“In treating him, I was not alone,” Dr. Berlin said. “We had a team when we talked about how we were going to treat him. When I say ‘we,’ I don’t mean it was me and I’m pretending there were other people. We met as a tumor board, a multi-disciplinary team. That’s one of the things that makes us great is that we work together. His surgeon and I sit next to each other in clinic; we looked at the films together and we went over the films with the radiologists together. We went over the pathology specimens, the biopsies and the resection specimens together. And we went over it with other people in our specialties to see if others agreed or disagreed. Every patient gets multi-disciplinary care here. We all work together.

“The culture of collaboration at Vanderbilt is real. We are better together than we are alone.”

A year later, Wade’s cancer came back and with the Vanderbilt-Ingram Cancer Center team, he repeated the process of surgery, chemotherapy and other procedures to get his liver working again. At this point, Wade has lost count of his surgeries and procedures. For a second time, the team saw him through.

In remission again, Wade faced the decision of whether to take out his port, a special catheter in the chest that allows chemotherapy to be administered without having to place IVs in patients every time they come in for treatment.

“We were in his office and Dr. Berlin had decided he wanted to take the port out for the second time,” Wade said. “We were going over my bloodwork and lab results, and he said, ‘We’re going to take your port out. You were Stage 4 and now there’s no evidence of the disease,’ and he was explaining to me what a big deal it was to come back from Stage 4. Then he told me, ‘You need to go live your life,’ and those specific words hit me like a ton of bricks.”

Wade went home and called songwriter Bobby Pinson, and the two wrote the upbeat anthem about making the most of every day.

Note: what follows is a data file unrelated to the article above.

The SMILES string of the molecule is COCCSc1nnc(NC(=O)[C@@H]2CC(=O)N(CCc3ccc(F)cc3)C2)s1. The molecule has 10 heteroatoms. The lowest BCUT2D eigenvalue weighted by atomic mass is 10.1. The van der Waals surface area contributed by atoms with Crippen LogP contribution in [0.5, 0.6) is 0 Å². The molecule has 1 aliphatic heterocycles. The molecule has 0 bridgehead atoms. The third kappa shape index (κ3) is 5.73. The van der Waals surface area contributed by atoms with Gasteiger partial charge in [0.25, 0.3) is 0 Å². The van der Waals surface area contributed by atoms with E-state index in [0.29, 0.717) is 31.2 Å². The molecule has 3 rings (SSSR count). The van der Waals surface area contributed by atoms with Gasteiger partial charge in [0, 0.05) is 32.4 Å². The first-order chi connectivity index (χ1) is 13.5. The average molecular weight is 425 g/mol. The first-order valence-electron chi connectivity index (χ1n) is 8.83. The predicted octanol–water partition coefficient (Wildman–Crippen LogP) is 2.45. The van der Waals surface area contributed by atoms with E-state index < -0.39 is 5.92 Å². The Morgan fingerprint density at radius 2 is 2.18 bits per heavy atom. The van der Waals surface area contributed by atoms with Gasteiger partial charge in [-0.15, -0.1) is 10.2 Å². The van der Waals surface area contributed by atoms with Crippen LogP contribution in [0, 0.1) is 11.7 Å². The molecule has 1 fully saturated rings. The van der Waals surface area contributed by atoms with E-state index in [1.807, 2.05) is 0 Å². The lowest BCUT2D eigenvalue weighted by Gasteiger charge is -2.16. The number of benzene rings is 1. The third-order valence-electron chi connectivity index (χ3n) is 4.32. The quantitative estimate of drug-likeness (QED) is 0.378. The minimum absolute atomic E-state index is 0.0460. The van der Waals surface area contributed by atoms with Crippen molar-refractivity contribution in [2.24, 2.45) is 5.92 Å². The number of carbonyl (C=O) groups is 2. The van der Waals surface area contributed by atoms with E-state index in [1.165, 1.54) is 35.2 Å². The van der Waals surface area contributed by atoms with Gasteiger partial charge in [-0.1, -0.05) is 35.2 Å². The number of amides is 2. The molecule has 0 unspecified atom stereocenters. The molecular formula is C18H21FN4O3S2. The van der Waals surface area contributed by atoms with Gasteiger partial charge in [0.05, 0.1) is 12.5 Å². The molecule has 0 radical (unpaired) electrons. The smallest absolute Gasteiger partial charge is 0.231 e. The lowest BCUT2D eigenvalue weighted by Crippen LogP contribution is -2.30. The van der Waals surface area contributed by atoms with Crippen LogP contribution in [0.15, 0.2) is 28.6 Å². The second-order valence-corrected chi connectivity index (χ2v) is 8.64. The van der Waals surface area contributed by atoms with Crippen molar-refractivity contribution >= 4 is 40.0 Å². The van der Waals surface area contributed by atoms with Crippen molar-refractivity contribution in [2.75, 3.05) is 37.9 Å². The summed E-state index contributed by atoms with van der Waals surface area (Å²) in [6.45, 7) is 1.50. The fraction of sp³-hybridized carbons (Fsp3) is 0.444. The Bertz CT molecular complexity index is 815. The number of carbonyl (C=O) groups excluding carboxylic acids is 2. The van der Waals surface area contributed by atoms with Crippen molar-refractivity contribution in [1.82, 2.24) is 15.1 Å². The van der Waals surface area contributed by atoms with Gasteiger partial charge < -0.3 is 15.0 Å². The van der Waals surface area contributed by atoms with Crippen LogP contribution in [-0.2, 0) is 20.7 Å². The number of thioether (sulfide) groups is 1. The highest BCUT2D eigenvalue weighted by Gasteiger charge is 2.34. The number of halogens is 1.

‘Go Live Your Life’

Around the five-year mark Wade started feeling normal again. He proposed to his girlfriend Lea Bayer, whom he met through her first cousin, country singer John Rich, and they married in January 2019.

They live with their two rescue dogs Jack and Holly on a farm outside of Nashville, where Wade enjoys restoring old pick-up trucks and writes songs while he’s mowing. Songwriting is a bigger focus for him, and the lyrics he writes feel more meaningful to him now.

But he still tours, and he ends each show by singing “Go Live Your Life.” And afterward, he talks, prays and cries with fans who come up to talk to him about their own cancer experiences or loved ones’.

“I feel like this is part of the deal,” Wade said. “I was a broken person when I showed up at Vanderbilt, and statistically, I should not be here. My life was spared to help others. I try my best to make the most of this and help others that are going through this. I’ve certainly come to rethink what matters in life and realize most of the things that I really wanted and was concerned about before didn’t mean that much in the long run.

“And I feel, I honestly feel, that had I not met the exact people that I met at Vanderbilt, I wouldn’t be here today.”


“Go live your life

Go chase your dreams

We've got no way of knowing what tomorrow brings

Swing for the fence

Take that chance

Don't wake up one day to see it's passed you by

Go live your life”